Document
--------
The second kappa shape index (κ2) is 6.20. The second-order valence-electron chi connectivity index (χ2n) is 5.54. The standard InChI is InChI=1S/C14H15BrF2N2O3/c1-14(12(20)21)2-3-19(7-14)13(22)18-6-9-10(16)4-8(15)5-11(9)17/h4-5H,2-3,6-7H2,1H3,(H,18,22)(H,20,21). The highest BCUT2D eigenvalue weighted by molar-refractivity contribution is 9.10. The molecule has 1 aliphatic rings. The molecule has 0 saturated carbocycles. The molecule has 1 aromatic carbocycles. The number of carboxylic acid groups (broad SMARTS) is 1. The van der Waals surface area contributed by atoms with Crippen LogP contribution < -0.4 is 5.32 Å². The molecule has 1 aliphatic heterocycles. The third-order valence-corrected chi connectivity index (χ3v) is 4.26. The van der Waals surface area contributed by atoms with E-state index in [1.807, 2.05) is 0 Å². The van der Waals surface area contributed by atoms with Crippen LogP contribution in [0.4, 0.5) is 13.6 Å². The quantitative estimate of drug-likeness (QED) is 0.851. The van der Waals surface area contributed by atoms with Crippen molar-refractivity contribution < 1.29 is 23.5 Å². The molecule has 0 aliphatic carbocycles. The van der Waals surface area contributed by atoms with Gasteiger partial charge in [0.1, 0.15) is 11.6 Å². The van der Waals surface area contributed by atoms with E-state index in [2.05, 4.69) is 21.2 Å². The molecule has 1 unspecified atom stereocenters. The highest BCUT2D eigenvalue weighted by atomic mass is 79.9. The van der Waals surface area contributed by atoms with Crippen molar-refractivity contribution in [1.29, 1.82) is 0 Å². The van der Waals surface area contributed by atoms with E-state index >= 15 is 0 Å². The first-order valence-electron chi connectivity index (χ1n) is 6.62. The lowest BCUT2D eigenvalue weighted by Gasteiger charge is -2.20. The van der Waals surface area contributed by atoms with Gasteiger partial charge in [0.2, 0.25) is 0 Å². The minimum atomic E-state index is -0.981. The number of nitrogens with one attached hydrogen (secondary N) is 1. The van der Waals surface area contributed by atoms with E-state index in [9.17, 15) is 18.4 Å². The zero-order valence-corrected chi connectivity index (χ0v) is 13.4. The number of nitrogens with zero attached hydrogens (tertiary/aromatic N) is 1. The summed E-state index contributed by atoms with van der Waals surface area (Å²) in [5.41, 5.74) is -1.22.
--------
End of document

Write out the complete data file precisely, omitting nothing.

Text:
The second kappa shape index (κ2) is 6.20. The second-order valence-electron chi connectivity index (χ2n) is 5.54. The standard InChI is InChI=1S/C14H15BrF2N2O3/c1-14(12(20)21)2-3-19(7-14)13(22)18-6-9-10(16)4-8(15)5-11(9)17/h4-5H,2-3,6-7H2,1H3,(H,18,22)(H,20,21). The highest BCUT2D eigenvalue weighted by molar-refractivity contribution is 9.10. The molecule has 1 aliphatic rings. The molecule has 0 saturated carbocycles. The molecule has 1 aromatic carbocycles. The number of carboxylic acid groups (broad SMARTS) is 1. The van der Waals surface area contributed by atoms with Crippen LogP contribution < -0.4 is 5.32 Å². The molecule has 1 aliphatic heterocycles. The third-order valence-corrected chi connectivity index (χ3v) is 4.26. The van der Waals surface area contributed by atoms with E-state index in [1.807, 2.05) is 0 Å². The van der Waals surface area contributed by atoms with Crippen LogP contribution in [0.4, 0.5) is 13.6 Å². The quantitative estimate of drug-likeness (QED) is 0.851. The van der Waals surface area contributed by atoms with Crippen molar-refractivity contribution < 1.29 is 23.5 Å². The molecule has 0 aliphatic carbocycles. The van der Waals surface area contributed by atoms with Gasteiger partial charge in [0.1, 0.15) is 11.6 Å². The van der Waals surface area contributed by atoms with E-state index in [2.05, 4.69) is 21.2 Å². The molecule has 1 unspecified atom stereocenters. The highest BCUT2D eigenvalue weighted by atomic mass is 79.9. The van der Waals surface area contributed by atoms with Crippen molar-refractivity contribution in [1.29, 1.82) is 0 Å². The van der Waals surface area contributed by atoms with E-state index >= 15 is 0 Å². The first-order valence-electron chi connectivity index (χ1n) is 6.62. The lowest BCUT2D eigenvalue weighted by Gasteiger charge is -2.20. The van der Waals surface area contributed by atoms with Gasteiger partial charge in [0.2, 0.25) is 0 Å². The minimum atomic E-state index is -0.981. The number of nitrogens with one attached hydrogen (secondary N) is 1. The van der Waals surface area contributed by atoms with E-state index in [9.17, 15) is 18.4 Å². The zero-order valence-corrected chi connectivity index (χ0v) is 13.4. The number of nitrogens with zero attached hydrogens (tertiary/aromatic N) is 1. The summed E-state index contributed by atoms with van der Waals surface area (Å²) in [5.41, 5.74) is -1.22.